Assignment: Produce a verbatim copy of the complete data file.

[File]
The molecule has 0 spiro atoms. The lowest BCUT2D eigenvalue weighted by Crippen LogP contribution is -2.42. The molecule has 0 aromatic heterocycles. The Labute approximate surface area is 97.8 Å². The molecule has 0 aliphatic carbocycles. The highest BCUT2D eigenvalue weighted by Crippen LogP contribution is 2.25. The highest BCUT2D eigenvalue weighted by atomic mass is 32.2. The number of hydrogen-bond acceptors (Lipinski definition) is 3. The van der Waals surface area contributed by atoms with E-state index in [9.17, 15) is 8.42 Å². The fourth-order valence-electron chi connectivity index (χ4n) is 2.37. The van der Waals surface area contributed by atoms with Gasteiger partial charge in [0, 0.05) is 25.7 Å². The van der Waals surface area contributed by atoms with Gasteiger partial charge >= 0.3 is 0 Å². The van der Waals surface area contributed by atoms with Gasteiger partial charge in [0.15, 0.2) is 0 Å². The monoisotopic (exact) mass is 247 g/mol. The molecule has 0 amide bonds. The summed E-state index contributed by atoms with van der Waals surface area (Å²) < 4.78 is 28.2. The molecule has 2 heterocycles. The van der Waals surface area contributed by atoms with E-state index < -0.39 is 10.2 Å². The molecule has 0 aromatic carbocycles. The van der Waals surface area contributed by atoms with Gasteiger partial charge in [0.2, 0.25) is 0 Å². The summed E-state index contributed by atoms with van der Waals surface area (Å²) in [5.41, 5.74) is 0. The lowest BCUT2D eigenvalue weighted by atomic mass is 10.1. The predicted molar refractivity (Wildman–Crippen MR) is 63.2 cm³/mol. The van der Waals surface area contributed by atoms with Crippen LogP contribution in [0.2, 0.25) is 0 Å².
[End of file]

The molecule has 0 spiro atoms. The lowest BCUT2D eigenvalue weighted by Crippen LogP contribution is -2.42. The molecule has 0 aromatic heterocycles. The Labute approximate surface area is 97.8 Å². The molecule has 0 aliphatic carbocycles. The highest BCUT2D eigenvalue weighted by Crippen LogP contribution is 2.25. The highest BCUT2D eigenvalue weighted by atomic mass is 32.2. The number of hydrogen-bond acceptors (Lipinski definition) is 3. The van der Waals surface area contributed by atoms with E-state index in [9.17, 15) is 8.42 Å². The fourth-order valence-electron chi connectivity index (χ4n) is 2.37. The van der Waals surface area contributed by atoms with Gasteiger partial charge in [0, 0.05) is 25.7 Å². The van der Waals surface area contributed by atoms with Gasteiger partial charge >= 0.3 is 0 Å². The van der Waals surface area contributed by atoms with Gasteiger partial charge in [0.15, 0.2) is 0 Å². The monoisotopic (exact) mass is 247 g/mol. The molecule has 0 amide bonds. The summed E-state index contributed by atoms with van der Waals surface area (Å²) < 4.78 is 28.2. The molecule has 2 heterocycles. The van der Waals surface area contributed by atoms with E-state index < -0.39 is 10.2 Å². The molecule has 0 aromatic carbocycles. The van der Waals surface area contributed by atoms with Gasteiger partial charge in [0.2, 0.25) is 0 Å². The summed E-state index contributed by atoms with van der Waals surface area (Å²) in [5.41, 5.74) is 0. The lowest BCUT2D eigenvalue weighted by atomic mass is 10.1. The predicted molar refractivity (Wildman–Crippen MR) is 63.2 cm³/mol. The van der Waals surface area contributed by atoms with Crippen LogP contribution in [0.2, 0.25) is 0 Å².